What is Phishing?
Phishing is an attempt, using fraudulent e-mail or pop-ups, to get you to divulge sensitive financial information such as credit card numbers, account numbers, usernames, passwords, or social security numbers. Phishing differs from virus or worm attacks in that the e-mail or pop-up itself is innocuous, and cannot grab your personal information from your system without your knowing it. Instead, phishing relies on old-fashioned con artist tricks to get you to give up the information voluntarily. This information is used to steal your identity and run up bills in your name. Phishing is on the rise, with over 1,100 active phishing sites reported in October 2004. Some estimates put the economic damages of Phishing at over $32 billion in 2003.
How does it work?
Generally the e-mail or pop-up will be cleverly crafted to look like it came from a bank, financial institution, or other online company, such as PayPal or eBay that you trust. It will ask you to verify account information within the body of the e-mail (threatening dire consequences if you don’t), or direct you to a website that fakes the look of the company’s website. Often times these fakes are very good (see example). Any information you enter will be sent to the perpetrators of the fraud.
How do I protect myself?
The best protection against phishing scams is to be cautious in how you share sensitive financial or personal information. Be skeptical of any e-mail or website that asks for personal information. Legitimate businesses are very aware of phishing, and do not send e-mails requesting sensitive information. Do not reply to the e-mail, or follow any of the links. If you think the request might be genuine, confirm it either by calling the company directly at a number you know, or go directly to the company’s website by typing a known address in the browser window. When evaluating an e-mail message requesting personal information, try to imagine it as an unsolicited telephone call. If you wouldn’t give that information over the telephone to an unknown caller, don’t give it out in response to an unsolicited e-mail.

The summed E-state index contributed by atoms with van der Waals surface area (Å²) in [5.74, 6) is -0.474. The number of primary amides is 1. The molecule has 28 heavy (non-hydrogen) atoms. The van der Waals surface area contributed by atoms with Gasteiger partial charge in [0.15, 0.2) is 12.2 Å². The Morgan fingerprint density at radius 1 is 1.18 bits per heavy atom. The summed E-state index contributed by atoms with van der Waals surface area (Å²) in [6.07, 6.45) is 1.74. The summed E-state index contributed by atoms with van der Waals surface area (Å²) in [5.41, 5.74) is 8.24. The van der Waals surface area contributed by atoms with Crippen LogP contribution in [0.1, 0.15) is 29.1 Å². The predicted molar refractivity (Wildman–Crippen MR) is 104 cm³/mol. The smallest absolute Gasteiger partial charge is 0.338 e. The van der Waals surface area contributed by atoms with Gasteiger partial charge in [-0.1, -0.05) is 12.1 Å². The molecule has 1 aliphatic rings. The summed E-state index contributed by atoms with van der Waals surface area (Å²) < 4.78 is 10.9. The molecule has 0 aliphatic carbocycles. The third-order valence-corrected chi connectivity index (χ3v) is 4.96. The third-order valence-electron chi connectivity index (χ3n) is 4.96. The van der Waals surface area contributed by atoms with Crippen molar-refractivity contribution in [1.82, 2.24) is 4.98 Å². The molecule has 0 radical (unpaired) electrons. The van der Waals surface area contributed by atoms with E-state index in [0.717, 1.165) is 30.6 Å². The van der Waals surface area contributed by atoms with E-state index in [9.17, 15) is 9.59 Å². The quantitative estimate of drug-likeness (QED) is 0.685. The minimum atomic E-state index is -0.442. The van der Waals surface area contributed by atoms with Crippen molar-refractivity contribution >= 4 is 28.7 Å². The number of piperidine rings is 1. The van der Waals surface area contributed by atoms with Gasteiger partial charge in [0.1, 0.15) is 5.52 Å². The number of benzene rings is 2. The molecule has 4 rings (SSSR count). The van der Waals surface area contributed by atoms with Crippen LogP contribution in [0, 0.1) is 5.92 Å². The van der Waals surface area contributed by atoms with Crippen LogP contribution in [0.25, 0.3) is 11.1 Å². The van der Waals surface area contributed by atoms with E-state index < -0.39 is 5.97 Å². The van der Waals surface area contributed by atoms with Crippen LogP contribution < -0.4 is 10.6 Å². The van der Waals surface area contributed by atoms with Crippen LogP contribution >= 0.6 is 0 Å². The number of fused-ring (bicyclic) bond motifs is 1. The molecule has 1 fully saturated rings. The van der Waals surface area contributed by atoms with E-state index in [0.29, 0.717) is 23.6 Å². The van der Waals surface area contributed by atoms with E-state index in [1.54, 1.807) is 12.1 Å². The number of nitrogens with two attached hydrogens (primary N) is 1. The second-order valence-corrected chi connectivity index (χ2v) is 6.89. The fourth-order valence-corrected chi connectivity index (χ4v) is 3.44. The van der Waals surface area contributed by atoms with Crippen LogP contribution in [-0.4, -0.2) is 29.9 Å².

What does Babson do to prevent phishing?
You are most likely familiar with the steps ITSD takes to protect the Babson community from technology attacks, by providing anti-virus software and distributing security patches. Unfortunately despite the fact that phishing attacks are distributed via technology, the attacks themselves are not really technology attacks, and thus there is no software that can fully protect you. Our Postini anti-SPAM filter blocks many phishing e-mails, and pop-up blockers can limit the number of pop-ups you get, but no technology can prevent you from falling for the con.
What should I do if I’ve given out information to Phishers?
What you do will depend on what type of information you have given out. The Anti-Phishing working group has excellent information relating to many different types of attacks on their Consumer Advice web page, at http://www.antiphishing.org/consumer_recs2.htm.
How can I learn more?
There are a number of sites on the web that provide information about phishing. Some of the better ones include: